The media connection lived on until recent years. Not long ago, the three dominant magazines on the Gold Coast were owned by Notre Dame grads - Palm Beach Illustrated (Ron Woods), Boca Raton Magazine (John Shuff), and Gold Coast and its related magazines (Mark McCormick).
Another big Notre Dame family is the Mauses of the Maus & Hoffman clothing stores. The three brothers who ran the company for years - the late Bill Jr. and Tom, and John, who still runs the Palm Beach store - were all Domers. There were a number of relatives and spouses who headed for South Bend at ND, or attending ND's sister school, St. Mary's College.
Another brothers combination from Fort Lauderdale are the Zlochs. William Zloch, now the senior judge of U.S. Southern District of Florida, quarterbacked the Irish in the 1960s. He was followed by his brothers Chuck and Jim, both football players out of Central Catholic High, now Saint Thomas Aquinas.
A more recent Irish influential figure is three-term Fort Lauderdale Mayor Jack Seiler. He also is vice-chair of the Orange Bowl Committee. His grandfather, Earnie Seiler, was the founder of the Orange Bowl back in 1935.
There are a few professions in which a Notre Dame grad is not prominent. In the restaurant field, Paul Flanigan founded the chain of Quarterdeck restaurants. He started out working for his late uncle, Joe Flanigan, of Flanigans restaurant fame.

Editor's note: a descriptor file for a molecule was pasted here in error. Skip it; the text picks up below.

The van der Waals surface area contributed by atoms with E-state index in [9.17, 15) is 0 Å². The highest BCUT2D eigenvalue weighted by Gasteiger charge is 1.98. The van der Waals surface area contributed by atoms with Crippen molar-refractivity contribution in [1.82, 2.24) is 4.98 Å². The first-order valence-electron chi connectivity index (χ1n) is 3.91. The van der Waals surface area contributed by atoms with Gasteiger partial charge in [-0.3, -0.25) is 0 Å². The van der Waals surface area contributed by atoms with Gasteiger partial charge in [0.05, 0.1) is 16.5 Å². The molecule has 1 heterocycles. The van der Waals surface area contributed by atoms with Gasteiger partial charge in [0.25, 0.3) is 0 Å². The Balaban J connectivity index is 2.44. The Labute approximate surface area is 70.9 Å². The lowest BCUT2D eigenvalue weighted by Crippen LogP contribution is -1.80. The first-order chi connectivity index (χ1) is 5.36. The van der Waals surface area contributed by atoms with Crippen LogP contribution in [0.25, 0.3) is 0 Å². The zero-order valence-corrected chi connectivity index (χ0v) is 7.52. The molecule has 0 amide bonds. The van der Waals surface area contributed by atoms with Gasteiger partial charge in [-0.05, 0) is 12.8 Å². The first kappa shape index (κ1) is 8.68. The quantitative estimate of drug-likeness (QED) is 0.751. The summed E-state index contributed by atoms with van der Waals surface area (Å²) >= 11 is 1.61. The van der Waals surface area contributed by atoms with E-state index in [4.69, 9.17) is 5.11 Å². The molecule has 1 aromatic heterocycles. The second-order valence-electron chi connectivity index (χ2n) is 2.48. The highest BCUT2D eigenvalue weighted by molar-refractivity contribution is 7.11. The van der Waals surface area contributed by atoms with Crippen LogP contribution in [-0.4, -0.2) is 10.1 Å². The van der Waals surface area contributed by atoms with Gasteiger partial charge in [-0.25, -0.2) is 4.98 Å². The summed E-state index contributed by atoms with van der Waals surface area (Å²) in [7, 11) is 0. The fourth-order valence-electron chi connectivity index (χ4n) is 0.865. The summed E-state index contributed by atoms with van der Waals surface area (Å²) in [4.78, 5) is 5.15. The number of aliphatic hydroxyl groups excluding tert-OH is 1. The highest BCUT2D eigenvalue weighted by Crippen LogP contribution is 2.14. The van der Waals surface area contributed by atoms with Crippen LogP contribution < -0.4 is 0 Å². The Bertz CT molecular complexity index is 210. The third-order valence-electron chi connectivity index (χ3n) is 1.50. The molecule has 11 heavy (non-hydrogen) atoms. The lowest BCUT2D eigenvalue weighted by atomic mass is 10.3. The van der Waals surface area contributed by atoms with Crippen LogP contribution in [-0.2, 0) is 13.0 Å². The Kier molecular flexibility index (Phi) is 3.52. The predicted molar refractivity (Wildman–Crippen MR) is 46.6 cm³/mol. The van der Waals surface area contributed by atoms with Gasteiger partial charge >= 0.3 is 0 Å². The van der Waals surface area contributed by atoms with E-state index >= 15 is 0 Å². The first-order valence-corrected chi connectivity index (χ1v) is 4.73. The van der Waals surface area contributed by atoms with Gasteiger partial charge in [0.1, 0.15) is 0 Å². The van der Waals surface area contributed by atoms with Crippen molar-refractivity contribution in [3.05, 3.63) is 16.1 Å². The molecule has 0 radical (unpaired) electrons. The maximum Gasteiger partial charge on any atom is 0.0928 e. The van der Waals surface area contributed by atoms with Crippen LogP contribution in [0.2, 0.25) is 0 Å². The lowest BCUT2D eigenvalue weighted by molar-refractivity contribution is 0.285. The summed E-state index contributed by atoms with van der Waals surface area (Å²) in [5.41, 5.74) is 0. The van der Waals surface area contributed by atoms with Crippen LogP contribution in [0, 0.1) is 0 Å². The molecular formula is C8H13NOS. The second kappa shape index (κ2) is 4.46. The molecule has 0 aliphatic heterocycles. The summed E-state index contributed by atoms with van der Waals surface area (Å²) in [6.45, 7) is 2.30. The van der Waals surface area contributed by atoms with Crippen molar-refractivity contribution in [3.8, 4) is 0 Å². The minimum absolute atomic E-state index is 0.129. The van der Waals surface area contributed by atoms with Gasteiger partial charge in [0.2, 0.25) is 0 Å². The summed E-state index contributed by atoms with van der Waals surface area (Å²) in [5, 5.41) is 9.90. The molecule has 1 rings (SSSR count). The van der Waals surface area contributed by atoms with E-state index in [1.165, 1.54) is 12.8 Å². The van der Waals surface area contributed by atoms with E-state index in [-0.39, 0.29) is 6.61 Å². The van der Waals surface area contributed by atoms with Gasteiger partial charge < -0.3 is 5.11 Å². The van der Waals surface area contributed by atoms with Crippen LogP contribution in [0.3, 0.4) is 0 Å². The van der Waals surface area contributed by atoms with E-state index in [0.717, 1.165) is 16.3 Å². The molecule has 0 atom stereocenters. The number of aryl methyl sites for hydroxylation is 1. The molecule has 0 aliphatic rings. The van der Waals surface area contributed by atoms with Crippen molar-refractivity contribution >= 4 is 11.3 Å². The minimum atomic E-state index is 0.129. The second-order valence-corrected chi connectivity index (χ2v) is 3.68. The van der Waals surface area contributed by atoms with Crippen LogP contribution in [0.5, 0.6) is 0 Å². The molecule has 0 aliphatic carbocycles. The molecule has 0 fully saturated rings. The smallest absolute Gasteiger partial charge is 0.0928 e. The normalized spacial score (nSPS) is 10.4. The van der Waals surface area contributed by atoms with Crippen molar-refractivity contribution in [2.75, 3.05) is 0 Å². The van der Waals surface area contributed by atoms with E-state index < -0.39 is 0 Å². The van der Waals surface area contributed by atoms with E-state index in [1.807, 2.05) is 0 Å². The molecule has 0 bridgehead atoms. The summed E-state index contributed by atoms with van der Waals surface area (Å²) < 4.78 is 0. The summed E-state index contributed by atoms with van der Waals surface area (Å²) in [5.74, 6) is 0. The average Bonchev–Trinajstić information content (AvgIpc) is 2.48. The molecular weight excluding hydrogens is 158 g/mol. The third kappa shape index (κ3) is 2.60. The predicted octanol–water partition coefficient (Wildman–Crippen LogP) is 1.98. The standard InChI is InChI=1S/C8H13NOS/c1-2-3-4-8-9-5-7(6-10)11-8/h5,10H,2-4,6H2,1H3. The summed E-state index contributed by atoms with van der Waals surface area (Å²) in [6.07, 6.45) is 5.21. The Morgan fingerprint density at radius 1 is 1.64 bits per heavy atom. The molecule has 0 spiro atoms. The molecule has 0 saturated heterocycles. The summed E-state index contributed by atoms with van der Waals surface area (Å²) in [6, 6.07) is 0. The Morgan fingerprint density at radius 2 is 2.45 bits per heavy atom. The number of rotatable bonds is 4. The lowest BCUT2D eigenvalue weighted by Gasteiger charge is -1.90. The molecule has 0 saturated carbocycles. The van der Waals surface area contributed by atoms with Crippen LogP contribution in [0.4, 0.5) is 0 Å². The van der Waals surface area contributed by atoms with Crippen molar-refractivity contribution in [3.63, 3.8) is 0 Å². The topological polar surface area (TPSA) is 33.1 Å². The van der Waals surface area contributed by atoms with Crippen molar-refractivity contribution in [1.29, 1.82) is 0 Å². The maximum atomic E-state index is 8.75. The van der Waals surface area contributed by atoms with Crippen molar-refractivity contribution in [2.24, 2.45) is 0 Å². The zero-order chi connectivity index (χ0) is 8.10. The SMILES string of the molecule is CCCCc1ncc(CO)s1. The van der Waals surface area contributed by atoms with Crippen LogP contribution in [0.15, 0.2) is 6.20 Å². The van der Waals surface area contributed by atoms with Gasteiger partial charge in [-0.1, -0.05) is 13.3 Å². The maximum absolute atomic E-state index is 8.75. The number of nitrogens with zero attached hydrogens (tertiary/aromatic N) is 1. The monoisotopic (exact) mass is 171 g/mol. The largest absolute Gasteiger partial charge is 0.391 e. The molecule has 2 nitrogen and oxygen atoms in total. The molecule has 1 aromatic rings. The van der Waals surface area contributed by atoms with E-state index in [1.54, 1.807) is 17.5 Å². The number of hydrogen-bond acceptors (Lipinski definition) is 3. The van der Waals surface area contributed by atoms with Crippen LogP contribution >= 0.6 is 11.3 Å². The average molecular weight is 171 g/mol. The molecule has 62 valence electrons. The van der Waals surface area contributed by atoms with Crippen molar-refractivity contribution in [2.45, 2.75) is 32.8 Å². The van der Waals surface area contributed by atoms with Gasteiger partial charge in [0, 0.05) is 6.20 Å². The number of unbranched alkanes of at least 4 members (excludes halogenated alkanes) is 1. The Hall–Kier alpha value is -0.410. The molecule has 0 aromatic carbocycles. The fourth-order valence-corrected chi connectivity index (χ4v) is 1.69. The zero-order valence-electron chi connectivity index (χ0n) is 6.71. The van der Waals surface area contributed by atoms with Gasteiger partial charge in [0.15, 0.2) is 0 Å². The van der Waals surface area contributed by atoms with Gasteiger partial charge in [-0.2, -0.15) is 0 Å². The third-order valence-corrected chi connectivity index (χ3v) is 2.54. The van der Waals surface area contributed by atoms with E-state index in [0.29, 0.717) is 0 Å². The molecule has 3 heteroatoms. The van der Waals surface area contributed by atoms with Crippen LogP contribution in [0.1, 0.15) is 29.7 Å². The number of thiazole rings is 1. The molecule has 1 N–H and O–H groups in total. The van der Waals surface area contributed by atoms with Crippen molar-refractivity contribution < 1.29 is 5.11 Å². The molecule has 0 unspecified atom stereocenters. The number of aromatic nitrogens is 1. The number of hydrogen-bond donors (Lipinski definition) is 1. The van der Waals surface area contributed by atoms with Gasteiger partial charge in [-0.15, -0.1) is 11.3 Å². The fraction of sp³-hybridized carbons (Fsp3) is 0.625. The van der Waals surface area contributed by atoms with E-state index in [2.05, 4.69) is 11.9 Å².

The Zlochs are one of a number of Irish athletes who either grew up here or played in South Florida as pros. Jimmy Evert, father of tennis champion Chris Evert, ran the tennis program at Holiday Park for decades. He was captain of ND's tennis team in 1947.
The late Nick Buoniconti and Bob Kuechenberg were star linemen on the Miami Dolphins' legendary undefeated 1972 team. Both had distinguished Florida careers after football - Buoniconti as a philanthropic attorney and Kuechenberg as an art dealer.
Notre Dame's all-time rushing leader, Autry Denson, has deep Broward County roots. He played for Nova High and later in a brief pro career with the Dolphins. He is now head coach at Charleston Southern University.
A less well-known athlete is retired attorney Harry Durkin, who played minor league baseball. He's locally known as the former president of the large and influential Fort Lauderdale Notre Dame Club. He also has the distinction, for which he was honored by the university, of having been president of an ND alumni club in his native New Jersey.
More recently, Anthony Fasano served two stints as a tight end for the Miami Dolphins. In retirement, he founded Next Treatment Addiction in Delray Beach.
Craig Counsell had a brief but distinguished career as part of the Marlins' 1997 World Series-winning team. He now manages the Milwaukee Brewers.
Brady Quinn, who holds several Irish passing records, is now an analyst for CBS and Fox News. He is just one of many former athletes who now call South Florida home. He lives in Fort Lauderdale's Rio Vista section. As a media figure, he is a good way to return to our original theme. Let's put him in charge of the new Veep's schedule to ensure this is the last column of its kind we have to write.